If it hasn't gone too well - don't lose heart. Time is a great healer and things will get better. If you are experiencing rejection from some close friends, ask yourself if they were really so close that they couldn't support you through this. If your family is reacting badly, this is in all probability, normal. They may be experiencing a whole range of emotions including shock, grief, guilt, blame, disappointment and lots of pain.
"My family say that they accept that I am gay but they don't want to see me being affectionate with another man. They say that they won't be able to cope with it."
Remember how long it took for you to come to terms with being gay. Many parents will feel a loss in some way - perhaps of future grandchildren or weddings and other family gatherings. This can blur their happiness and their love for you.
"I was at a wedding recently and everyone was there with their partners. I was upset that I couldn't bring mine. Everyone asked the usual embarrassing questions about girlfriends and I just had to smile and make excuses. I didn't want to row with my family about it but it's just not fair."
At the end of the day, your parents are still your parents and, in time, few reject their children because they are gay.
"My dad said, "You're still my son and I'm proud of you." He'd been very homophobic up to then."
If they go quiet on you, give them time to react and the opportunity to think about what you have told them. If they ask lots of questions, it's a good sign. It may help to think of it as though it is in your interests to respond to them - they are likely to be the same ones that you have asked yourself many times along the way.
If things are so bad that you feel like giving up with the whole process of coming out, it's important to talk to someone about your fears and concerns. Again your local switchboard, helpline or Gay Men's Health Project can offer you support and guidance.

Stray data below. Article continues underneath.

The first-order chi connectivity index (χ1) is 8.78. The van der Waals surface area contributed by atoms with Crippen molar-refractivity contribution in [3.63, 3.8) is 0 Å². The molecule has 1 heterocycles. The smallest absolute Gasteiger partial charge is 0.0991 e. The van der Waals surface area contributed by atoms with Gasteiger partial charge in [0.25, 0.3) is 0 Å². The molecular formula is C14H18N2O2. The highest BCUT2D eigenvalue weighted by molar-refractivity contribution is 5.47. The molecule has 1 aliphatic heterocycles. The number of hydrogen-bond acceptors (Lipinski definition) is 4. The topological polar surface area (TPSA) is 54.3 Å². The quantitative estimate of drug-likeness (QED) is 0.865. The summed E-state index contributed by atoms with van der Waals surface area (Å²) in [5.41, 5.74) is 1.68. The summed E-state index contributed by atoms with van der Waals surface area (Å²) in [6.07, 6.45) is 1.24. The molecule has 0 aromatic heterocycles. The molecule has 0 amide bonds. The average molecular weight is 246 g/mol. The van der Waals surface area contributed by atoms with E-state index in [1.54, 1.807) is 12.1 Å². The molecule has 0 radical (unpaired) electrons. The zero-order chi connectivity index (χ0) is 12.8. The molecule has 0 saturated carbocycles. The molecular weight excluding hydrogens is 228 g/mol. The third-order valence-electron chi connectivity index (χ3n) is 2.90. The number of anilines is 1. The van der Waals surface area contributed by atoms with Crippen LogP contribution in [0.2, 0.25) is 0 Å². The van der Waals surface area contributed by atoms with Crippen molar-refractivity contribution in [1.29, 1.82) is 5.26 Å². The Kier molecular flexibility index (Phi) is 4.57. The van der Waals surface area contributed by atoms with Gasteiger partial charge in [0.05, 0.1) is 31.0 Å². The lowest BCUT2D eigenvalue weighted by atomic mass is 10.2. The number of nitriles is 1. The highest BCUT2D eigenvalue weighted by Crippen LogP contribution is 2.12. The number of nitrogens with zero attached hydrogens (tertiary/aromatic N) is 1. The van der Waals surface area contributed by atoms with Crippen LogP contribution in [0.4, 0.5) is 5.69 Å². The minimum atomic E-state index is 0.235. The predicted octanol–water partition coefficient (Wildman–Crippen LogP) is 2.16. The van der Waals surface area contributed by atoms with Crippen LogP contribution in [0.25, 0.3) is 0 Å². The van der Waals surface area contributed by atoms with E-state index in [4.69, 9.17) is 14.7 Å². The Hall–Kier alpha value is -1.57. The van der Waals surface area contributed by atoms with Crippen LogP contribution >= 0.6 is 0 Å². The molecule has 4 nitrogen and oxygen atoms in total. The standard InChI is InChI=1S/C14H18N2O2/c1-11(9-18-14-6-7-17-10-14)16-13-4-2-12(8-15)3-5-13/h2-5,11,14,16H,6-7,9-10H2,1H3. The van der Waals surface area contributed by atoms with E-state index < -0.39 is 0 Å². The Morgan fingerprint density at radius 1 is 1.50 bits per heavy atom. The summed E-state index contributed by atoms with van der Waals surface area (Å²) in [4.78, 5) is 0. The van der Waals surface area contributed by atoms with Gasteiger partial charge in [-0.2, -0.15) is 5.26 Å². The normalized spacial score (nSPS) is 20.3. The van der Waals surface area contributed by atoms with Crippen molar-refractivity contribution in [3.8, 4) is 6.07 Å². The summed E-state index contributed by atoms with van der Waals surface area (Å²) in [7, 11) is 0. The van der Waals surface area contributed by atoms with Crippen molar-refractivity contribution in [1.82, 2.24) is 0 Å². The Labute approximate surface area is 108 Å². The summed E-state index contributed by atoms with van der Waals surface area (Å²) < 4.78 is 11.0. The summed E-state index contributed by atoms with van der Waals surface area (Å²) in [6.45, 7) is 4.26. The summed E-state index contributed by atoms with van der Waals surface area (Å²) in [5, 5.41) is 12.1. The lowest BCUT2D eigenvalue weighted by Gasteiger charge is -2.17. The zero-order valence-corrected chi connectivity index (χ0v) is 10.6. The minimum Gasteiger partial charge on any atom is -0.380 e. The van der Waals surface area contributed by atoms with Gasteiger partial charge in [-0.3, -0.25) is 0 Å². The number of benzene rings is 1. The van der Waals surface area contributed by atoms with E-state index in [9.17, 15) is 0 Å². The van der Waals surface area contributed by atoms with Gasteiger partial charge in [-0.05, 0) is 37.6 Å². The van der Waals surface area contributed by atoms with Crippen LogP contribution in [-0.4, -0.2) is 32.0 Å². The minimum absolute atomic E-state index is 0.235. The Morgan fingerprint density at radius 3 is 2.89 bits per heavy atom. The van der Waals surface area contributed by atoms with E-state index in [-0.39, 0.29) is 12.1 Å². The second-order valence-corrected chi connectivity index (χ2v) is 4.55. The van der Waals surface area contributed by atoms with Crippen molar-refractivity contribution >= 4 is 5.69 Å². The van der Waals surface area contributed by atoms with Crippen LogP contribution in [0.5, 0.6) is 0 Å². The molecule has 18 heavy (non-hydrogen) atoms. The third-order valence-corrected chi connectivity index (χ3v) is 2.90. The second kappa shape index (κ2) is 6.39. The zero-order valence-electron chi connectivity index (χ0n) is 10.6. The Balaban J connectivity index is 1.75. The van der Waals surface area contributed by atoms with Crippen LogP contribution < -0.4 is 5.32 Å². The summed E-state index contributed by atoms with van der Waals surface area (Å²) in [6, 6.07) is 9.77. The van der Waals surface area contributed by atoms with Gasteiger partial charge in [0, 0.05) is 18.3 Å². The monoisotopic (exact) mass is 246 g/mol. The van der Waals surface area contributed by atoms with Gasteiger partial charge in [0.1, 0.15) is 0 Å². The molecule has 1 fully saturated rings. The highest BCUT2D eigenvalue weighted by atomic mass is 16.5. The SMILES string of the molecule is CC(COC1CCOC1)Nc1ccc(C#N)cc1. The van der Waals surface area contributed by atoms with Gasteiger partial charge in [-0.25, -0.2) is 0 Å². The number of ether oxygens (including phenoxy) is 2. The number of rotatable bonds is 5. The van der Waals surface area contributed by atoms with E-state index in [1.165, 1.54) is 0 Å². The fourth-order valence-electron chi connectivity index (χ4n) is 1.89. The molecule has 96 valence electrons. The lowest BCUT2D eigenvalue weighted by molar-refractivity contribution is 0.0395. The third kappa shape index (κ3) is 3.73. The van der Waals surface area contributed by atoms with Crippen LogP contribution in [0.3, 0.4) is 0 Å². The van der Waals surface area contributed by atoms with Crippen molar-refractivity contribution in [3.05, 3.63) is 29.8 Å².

It's probably better to persevere and keep going, after all, you have come this far and in many ways it would be difficult or impossible to go back now. The next person you talk to will probably give you a huge hug and say that they were relieved that you had found the courage to tell them and that they had suspected that something may have been on your mind for a long time.
Coming out at work
Gay people have received legal protection from discrimination in employment since December 2003, but this does not mean that discrimination on the basis of a person's sexual orientation has been eliminated. In particular, gay employees can still face problems in religion-based organisations.
The Armed Forces
The ban on gay people in the armed services was officially lifted in 2000.
In some prisons where the prison culture is particularly homophobic, gay prisoners, including those on remand, risk harassment, abuse and violence.
Telling your doctor
It is worth mentioning, too, that if you disclose your sexuality to your general practitioner (doctor), they may record these details in your medical records. These medical records can be accessed by a range of organisations for many different purposes.